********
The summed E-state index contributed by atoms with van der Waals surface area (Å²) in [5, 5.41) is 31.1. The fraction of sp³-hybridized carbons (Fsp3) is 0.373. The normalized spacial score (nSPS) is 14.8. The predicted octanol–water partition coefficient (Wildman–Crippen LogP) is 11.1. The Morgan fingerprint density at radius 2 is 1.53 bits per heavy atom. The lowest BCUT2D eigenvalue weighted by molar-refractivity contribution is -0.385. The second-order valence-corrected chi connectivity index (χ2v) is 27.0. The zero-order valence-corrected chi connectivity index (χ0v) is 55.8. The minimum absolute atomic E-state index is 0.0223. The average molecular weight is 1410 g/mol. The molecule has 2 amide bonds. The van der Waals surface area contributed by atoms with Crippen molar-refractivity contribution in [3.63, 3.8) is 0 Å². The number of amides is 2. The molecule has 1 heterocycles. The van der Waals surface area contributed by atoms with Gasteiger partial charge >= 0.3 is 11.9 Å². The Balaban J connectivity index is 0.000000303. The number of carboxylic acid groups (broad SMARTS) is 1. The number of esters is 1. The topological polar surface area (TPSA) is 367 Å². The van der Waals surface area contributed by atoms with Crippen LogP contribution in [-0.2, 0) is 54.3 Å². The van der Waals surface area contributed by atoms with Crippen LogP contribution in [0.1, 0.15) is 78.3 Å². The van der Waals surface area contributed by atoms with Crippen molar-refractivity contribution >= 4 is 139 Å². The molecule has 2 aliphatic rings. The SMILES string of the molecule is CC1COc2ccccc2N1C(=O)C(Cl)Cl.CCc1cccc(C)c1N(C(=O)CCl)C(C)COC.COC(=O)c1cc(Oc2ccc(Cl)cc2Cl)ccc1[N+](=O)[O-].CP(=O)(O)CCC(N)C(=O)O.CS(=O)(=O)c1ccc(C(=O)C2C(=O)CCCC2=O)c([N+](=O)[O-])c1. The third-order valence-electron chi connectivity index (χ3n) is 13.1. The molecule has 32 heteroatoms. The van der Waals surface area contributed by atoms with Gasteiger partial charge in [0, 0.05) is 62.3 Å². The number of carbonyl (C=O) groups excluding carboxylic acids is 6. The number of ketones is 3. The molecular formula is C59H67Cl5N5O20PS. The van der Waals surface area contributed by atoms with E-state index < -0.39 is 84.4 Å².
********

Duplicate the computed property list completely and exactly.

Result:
The summed E-state index contributed by atoms with van der Waals surface area (Å²) in [5, 5.41) is 31.1. The fraction of sp³-hybridized carbons (Fsp3) is 0.373. The normalized spacial score (nSPS) is 14.8. The predicted octanol–water partition coefficient (Wildman–Crippen LogP) is 11.1. The Morgan fingerprint density at radius 2 is 1.53 bits per heavy atom. The lowest BCUT2D eigenvalue weighted by molar-refractivity contribution is -0.385. The second-order valence-corrected chi connectivity index (χ2v) is 27.0. The zero-order valence-corrected chi connectivity index (χ0v) is 55.8. The minimum absolute atomic E-state index is 0.0223. The average molecular weight is 1410 g/mol. The molecule has 2 amide bonds. The van der Waals surface area contributed by atoms with Crippen molar-refractivity contribution in [3.63, 3.8) is 0 Å². The number of amides is 2. The molecule has 1 heterocycles. The van der Waals surface area contributed by atoms with Gasteiger partial charge >= 0.3 is 11.9 Å². The Balaban J connectivity index is 0.000000303. The number of carboxylic acid groups (broad SMARTS) is 1. The number of esters is 1. The topological polar surface area (TPSA) is 367 Å². The van der Waals surface area contributed by atoms with Crippen LogP contribution in [-0.2, 0) is 54.3 Å². The van der Waals surface area contributed by atoms with Crippen LogP contribution in [0.1, 0.15) is 78.3 Å². The van der Waals surface area contributed by atoms with Crippen molar-refractivity contribution >= 4 is 139 Å². The molecule has 2 aliphatic rings. The SMILES string of the molecule is CC1COc2ccccc2N1C(=O)C(Cl)Cl.CCc1cccc(C)c1N(C(=O)CCl)C(C)COC.COC(=O)c1cc(Oc2ccc(Cl)cc2Cl)ccc1[N+](=O)[O-].CP(=O)(O)CCC(N)C(=O)O.CS(=O)(=O)c1ccc(C(=O)C2C(=O)CCCC2=O)c([N+](=O)[O-])c1. The third-order valence-electron chi connectivity index (χ3n) is 13.1. The molecule has 32 heteroatoms. The van der Waals surface area contributed by atoms with Gasteiger partial charge in [0, 0.05) is 62.3 Å². The number of carbonyl (C=O) groups excluding carboxylic acids is 6. The number of ketones is 3. The molecular formula is C59H67Cl5N5O20PS. The van der Waals surface area contributed by atoms with E-state index < -0.39 is 84.4 Å².